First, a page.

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The benefits of Open Transport Data

- April 10, 2014 in News, Opinion

The UITP has published an overview of Open Data in Public Transport and its benefits. Leave your thoughts on our mailinglist You can find the full article at

The benefits of Open Transport Data

- April 10, 2014 in News, Opinion

The UITP has published an overview of Open Data in Public Transport and its benefits. Leave your thoughts on our mailinglist

You can find the full article at

Open Knowledge Foundation Austria MeetUp on Open Transport Data took place on 14.11.2013 in Vienna

- December 2, 2013 in austria, City of Linz, City of Vienna, Events, Featured, OKF-AT, Open Data, Open Transport, open transport data, Opinion, transport information system, Vienna

About 2 weeks ago, on the 14th of November 2013 an Open Knowledge Foundation Austria (OKF-AT) MeetUp took place in the late afternoon with the title & topic: Open Transport (Data). The MeetUp was hosted at Fabasoft (one of the bigger Austrian IT vendors) in Vienna, Austria. The idea of this event was to present and discuss the current status of transport information systems in Austria and Open Data / Open Transport as well as to discuss how these sector can become more open and take a look into planned future steps of open transport in Austria.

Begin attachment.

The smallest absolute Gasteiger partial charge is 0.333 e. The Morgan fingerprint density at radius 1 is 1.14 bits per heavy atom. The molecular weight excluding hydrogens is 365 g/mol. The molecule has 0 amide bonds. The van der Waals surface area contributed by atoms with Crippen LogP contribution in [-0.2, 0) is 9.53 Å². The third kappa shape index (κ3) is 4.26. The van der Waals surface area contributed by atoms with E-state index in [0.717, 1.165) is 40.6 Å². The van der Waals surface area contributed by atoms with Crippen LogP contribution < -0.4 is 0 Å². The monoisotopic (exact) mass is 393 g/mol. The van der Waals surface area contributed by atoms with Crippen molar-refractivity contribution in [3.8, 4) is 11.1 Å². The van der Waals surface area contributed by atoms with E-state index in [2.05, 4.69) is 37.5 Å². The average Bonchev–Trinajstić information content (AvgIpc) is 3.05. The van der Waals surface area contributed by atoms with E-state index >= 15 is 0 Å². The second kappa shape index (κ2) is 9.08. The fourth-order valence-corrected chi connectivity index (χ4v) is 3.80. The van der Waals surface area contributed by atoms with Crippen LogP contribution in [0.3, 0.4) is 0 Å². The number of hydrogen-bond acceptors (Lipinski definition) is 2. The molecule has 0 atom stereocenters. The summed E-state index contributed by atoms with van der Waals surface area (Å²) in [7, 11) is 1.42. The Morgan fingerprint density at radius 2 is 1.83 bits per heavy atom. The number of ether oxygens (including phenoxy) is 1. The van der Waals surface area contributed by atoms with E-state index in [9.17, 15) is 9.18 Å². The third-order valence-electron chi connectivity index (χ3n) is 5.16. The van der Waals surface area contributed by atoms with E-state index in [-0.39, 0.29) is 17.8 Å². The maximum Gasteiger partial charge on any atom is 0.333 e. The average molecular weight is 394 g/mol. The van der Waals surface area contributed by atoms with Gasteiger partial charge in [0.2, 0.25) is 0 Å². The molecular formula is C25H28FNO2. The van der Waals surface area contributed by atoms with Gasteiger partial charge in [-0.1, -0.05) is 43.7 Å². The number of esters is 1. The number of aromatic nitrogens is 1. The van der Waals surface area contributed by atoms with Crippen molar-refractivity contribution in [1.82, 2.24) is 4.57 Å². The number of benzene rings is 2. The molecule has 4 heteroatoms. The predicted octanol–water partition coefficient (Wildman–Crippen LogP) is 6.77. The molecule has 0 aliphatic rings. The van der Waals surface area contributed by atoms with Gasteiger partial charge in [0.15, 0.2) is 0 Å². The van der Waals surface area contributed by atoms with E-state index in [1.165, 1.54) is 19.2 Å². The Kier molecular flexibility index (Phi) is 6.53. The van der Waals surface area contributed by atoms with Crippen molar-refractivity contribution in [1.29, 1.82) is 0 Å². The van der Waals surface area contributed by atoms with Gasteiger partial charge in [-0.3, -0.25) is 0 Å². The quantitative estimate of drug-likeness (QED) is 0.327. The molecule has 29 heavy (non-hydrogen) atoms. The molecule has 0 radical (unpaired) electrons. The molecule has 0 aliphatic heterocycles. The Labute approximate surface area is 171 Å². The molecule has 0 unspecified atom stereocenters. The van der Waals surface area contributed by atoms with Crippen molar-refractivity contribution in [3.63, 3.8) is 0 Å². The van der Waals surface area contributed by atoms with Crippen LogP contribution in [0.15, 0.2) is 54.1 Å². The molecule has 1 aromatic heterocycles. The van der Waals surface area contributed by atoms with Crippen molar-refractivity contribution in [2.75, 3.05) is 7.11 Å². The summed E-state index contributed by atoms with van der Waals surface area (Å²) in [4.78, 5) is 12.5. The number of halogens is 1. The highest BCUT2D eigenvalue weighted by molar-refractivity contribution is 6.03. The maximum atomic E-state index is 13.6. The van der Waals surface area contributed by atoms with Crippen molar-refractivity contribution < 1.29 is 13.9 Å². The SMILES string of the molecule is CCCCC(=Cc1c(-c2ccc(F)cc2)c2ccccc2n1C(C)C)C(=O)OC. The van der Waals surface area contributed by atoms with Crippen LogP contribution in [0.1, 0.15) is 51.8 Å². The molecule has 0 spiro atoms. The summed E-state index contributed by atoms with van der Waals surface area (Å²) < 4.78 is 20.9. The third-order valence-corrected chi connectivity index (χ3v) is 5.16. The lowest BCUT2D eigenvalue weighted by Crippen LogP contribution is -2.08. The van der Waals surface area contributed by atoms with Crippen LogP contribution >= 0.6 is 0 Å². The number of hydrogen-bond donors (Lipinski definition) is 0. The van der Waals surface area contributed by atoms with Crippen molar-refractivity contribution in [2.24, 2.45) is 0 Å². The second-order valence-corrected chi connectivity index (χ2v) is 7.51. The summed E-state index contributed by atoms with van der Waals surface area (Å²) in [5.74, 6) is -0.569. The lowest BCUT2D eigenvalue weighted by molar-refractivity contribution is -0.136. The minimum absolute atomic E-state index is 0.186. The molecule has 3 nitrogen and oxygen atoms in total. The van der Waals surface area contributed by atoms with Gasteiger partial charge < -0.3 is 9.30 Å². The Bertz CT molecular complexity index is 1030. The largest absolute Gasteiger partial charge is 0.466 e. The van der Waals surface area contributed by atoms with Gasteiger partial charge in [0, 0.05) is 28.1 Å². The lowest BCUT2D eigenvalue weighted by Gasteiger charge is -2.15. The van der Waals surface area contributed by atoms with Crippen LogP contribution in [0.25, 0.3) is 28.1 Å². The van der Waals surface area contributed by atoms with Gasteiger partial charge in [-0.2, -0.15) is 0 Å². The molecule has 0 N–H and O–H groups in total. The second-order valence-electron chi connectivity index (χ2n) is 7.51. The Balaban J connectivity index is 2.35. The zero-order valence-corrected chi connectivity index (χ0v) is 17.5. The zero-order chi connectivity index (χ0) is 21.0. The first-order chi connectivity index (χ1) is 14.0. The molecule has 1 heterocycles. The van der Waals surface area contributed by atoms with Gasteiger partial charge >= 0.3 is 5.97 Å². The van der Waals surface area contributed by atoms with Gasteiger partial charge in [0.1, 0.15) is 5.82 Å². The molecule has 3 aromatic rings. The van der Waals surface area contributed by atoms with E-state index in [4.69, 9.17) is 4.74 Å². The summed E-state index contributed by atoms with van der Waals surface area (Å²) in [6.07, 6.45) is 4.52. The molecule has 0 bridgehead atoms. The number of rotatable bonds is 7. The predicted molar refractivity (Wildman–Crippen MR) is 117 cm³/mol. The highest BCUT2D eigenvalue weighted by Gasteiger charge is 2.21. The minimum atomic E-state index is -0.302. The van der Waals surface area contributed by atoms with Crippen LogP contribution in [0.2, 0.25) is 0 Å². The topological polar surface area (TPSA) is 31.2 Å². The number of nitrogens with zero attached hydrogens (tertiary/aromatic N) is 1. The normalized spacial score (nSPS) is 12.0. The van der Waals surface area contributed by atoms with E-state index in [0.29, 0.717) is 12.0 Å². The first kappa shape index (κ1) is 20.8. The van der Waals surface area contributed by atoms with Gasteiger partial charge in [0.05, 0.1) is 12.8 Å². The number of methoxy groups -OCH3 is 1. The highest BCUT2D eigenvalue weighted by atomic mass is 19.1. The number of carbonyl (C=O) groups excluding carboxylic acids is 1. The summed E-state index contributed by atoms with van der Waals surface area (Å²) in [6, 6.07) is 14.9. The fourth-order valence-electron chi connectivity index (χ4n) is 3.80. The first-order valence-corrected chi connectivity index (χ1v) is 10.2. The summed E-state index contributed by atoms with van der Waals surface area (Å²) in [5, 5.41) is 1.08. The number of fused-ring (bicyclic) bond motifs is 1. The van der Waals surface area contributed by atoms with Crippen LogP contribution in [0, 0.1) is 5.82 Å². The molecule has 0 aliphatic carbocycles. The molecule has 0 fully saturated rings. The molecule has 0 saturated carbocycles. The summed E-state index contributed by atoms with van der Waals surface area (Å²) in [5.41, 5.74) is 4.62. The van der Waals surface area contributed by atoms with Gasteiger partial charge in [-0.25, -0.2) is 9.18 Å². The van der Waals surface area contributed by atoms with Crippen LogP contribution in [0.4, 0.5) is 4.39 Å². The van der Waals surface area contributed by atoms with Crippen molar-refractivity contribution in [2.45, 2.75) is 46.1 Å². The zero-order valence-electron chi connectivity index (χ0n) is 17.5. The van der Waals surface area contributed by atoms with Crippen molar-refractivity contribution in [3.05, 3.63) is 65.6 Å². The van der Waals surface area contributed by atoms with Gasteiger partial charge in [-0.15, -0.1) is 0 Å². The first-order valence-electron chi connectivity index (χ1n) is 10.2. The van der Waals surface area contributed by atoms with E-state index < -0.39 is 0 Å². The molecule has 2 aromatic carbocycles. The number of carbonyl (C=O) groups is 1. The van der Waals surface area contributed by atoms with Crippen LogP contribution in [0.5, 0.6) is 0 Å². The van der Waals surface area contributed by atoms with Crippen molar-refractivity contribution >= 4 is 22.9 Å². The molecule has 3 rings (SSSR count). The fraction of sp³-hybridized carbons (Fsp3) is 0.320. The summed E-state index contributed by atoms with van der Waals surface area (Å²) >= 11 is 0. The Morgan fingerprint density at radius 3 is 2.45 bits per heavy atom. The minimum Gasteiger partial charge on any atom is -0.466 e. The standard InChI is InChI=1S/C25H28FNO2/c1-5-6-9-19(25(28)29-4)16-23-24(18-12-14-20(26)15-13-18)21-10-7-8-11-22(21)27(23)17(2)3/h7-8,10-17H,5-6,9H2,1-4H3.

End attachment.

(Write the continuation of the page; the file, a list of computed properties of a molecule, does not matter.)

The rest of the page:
FOTO: Copyrights: Fabasoft AG; Fotograf: Peter Ehringer
After a short introduction by Helmuth Bronnenmayer (Board Member of OKF-AT) telling the ~ 35 people of the audience about objectives and activities of the Austrian chapter of the Open Knowledge Foundation (see slides: the topic of the MeetUp was introduced by Peter Parycek (Danube University Krems) and Robert Harm (open3) by giving an insight in the area of Open Transport in the MeetUp keynote – see: Peter introduced the idea of open transport (data) and showcased the importance to open up transport data to (beside others) enable cross-border mobility services and apps. He also introduced the ODP AT – the Open Data Portal Austria project that develops an open data portal for all data – beside government data – in Austria (science, education, industry, NGO & NPO, citizens, OpenGLAM, et al) that will be launched in May / June 2014.